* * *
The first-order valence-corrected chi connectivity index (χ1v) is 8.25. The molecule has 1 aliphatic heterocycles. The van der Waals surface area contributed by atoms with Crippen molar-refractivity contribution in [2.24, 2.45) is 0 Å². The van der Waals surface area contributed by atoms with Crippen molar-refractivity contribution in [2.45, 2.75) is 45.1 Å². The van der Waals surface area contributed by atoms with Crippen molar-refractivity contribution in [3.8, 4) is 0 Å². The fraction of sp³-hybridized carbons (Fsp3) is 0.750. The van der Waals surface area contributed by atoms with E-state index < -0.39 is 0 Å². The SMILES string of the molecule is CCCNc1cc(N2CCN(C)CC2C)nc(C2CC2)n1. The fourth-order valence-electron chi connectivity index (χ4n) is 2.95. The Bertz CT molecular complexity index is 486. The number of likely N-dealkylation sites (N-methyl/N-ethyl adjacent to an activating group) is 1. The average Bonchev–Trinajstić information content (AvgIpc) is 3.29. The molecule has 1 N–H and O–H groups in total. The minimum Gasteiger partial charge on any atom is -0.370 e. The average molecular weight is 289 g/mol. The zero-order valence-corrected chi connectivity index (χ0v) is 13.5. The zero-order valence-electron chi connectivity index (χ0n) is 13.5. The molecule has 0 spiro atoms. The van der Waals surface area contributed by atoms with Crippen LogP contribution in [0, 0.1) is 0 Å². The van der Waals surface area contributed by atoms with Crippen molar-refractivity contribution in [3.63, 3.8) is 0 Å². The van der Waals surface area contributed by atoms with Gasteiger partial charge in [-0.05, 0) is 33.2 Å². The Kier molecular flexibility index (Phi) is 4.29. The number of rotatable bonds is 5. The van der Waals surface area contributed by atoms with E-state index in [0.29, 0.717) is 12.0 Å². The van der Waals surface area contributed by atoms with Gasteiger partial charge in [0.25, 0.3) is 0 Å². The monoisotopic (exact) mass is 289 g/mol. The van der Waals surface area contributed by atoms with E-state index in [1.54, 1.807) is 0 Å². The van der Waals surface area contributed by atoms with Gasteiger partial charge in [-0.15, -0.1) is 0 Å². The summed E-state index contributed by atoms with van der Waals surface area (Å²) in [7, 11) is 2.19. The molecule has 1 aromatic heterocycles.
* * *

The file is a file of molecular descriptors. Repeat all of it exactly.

The first-order valence-corrected chi connectivity index (χ1v) is 8.25. The molecule has 1 aliphatic heterocycles. The van der Waals surface area contributed by atoms with Crippen molar-refractivity contribution in [2.24, 2.45) is 0 Å². The van der Waals surface area contributed by atoms with Crippen molar-refractivity contribution in [2.45, 2.75) is 45.1 Å². The van der Waals surface area contributed by atoms with Crippen molar-refractivity contribution in [3.8, 4) is 0 Å². The fraction of sp³-hybridized carbons (Fsp3) is 0.750. The van der Waals surface area contributed by atoms with E-state index < -0.39 is 0 Å². The SMILES string of the molecule is CCCNc1cc(N2CCN(C)CC2C)nc(C2CC2)n1. The fourth-order valence-electron chi connectivity index (χ4n) is 2.95. The Bertz CT molecular complexity index is 486. The number of likely N-dealkylation sites (N-methyl/N-ethyl adjacent to an activating group) is 1. The average Bonchev–Trinajstić information content (AvgIpc) is 3.29. The molecule has 1 N–H and O–H groups in total. The minimum Gasteiger partial charge on any atom is -0.370 e. The average molecular weight is 289 g/mol. The zero-order valence-corrected chi connectivity index (χ0v) is 13.5. The zero-order valence-electron chi connectivity index (χ0n) is 13.5. The molecule has 0 spiro atoms. The van der Waals surface area contributed by atoms with Crippen LogP contribution in [0, 0.1) is 0 Å². The van der Waals surface area contributed by atoms with Crippen molar-refractivity contribution in [3.63, 3.8) is 0 Å². The van der Waals surface area contributed by atoms with Gasteiger partial charge in [-0.05, 0) is 33.2 Å². The Kier molecular flexibility index (Phi) is 4.29. The number of rotatable bonds is 5. The van der Waals surface area contributed by atoms with E-state index in [0.29, 0.717) is 12.0 Å². The van der Waals surface area contributed by atoms with Gasteiger partial charge in [0.25, 0.3) is 0 Å². The monoisotopic (exact) mass is 289 g/mol. The van der Waals surface area contributed by atoms with E-state index in [1.54, 1.807) is 0 Å². The van der Waals surface area contributed by atoms with Gasteiger partial charge in [-0.15, -0.1) is 0 Å². The summed E-state index contributed by atoms with van der Waals surface area (Å²) in [7, 11) is 2.19. The molecule has 1 aromatic heterocycles.